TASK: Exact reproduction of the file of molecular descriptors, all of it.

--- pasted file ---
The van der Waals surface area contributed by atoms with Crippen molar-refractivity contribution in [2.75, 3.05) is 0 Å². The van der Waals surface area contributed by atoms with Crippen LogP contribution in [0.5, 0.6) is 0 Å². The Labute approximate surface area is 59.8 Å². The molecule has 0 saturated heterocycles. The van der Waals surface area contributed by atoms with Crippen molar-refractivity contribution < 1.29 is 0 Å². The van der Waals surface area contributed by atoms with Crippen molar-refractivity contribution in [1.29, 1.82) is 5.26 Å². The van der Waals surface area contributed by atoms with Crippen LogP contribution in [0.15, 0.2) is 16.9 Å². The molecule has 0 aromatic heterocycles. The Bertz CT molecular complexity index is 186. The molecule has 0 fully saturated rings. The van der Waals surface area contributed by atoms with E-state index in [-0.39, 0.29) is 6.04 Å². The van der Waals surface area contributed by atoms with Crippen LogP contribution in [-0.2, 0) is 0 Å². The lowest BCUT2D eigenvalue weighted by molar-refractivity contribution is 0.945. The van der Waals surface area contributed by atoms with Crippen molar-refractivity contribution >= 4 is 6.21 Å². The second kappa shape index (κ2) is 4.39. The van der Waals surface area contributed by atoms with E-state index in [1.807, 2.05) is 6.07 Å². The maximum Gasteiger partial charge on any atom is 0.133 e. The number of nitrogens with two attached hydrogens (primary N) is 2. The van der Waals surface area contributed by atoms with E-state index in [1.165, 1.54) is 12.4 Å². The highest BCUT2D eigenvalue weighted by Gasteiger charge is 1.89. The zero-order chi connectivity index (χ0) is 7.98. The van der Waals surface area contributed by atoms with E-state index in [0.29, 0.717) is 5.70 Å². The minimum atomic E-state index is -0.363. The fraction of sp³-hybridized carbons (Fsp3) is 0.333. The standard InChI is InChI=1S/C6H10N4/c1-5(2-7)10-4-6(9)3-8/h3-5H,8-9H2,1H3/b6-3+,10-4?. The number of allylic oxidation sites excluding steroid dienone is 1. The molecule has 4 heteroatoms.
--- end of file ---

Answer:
The van der Waals surface area contributed by atoms with Crippen molar-refractivity contribution in [2.75, 3.05) is 0 Å². The van der Waals surface area contributed by atoms with Crippen LogP contribution in [0.5, 0.6) is 0 Å². The Labute approximate surface area is 59.8 Å². The molecule has 0 saturated heterocycles. The van der Waals surface area contributed by atoms with Crippen molar-refractivity contribution < 1.29 is 0 Å². The van der Waals surface area contributed by atoms with Crippen molar-refractivity contribution in [1.29, 1.82) is 5.26 Å². The van der Waals surface area contributed by atoms with Crippen LogP contribution in [0.15, 0.2) is 16.9 Å². The molecule has 0 aromatic heterocycles. The Bertz CT molecular complexity index is 186. The molecule has 0 fully saturated rings. The van der Waals surface area contributed by atoms with E-state index in [-0.39, 0.29) is 6.04 Å². The van der Waals surface area contributed by atoms with Crippen LogP contribution in [-0.2, 0) is 0 Å². The lowest BCUT2D eigenvalue weighted by molar-refractivity contribution is 0.945. The van der Waals surface area contributed by atoms with Crippen molar-refractivity contribution >= 4 is 6.21 Å². The second kappa shape index (κ2) is 4.39. The van der Waals surface area contributed by atoms with E-state index in [1.807, 2.05) is 6.07 Å². The maximum Gasteiger partial charge on any atom is 0.133 e. The number of nitrogens with two attached hydrogens (primary N) is 2. The van der Waals surface area contributed by atoms with E-state index in [1.165, 1.54) is 12.4 Å². The highest BCUT2D eigenvalue weighted by Gasteiger charge is 1.89. The zero-order chi connectivity index (χ0) is 7.98. The van der Waals surface area contributed by atoms with E-state index in [0.29, 0.717) is 5.70 Å². The minimum atomic E-state index is -0.363. The fraction of sp³-hybridized carbons (Fsp3) is 0.333. The standard InChI is InChI=1S/C6H10N4/c1-5(2-7)10-4-6(9)3-8/h3-5H,8-9H2,1H3/b6-3+,10-4?. The number of allylic oxidation sites excluding steroid dienone is 1. The molecule has 4 heteroatoms.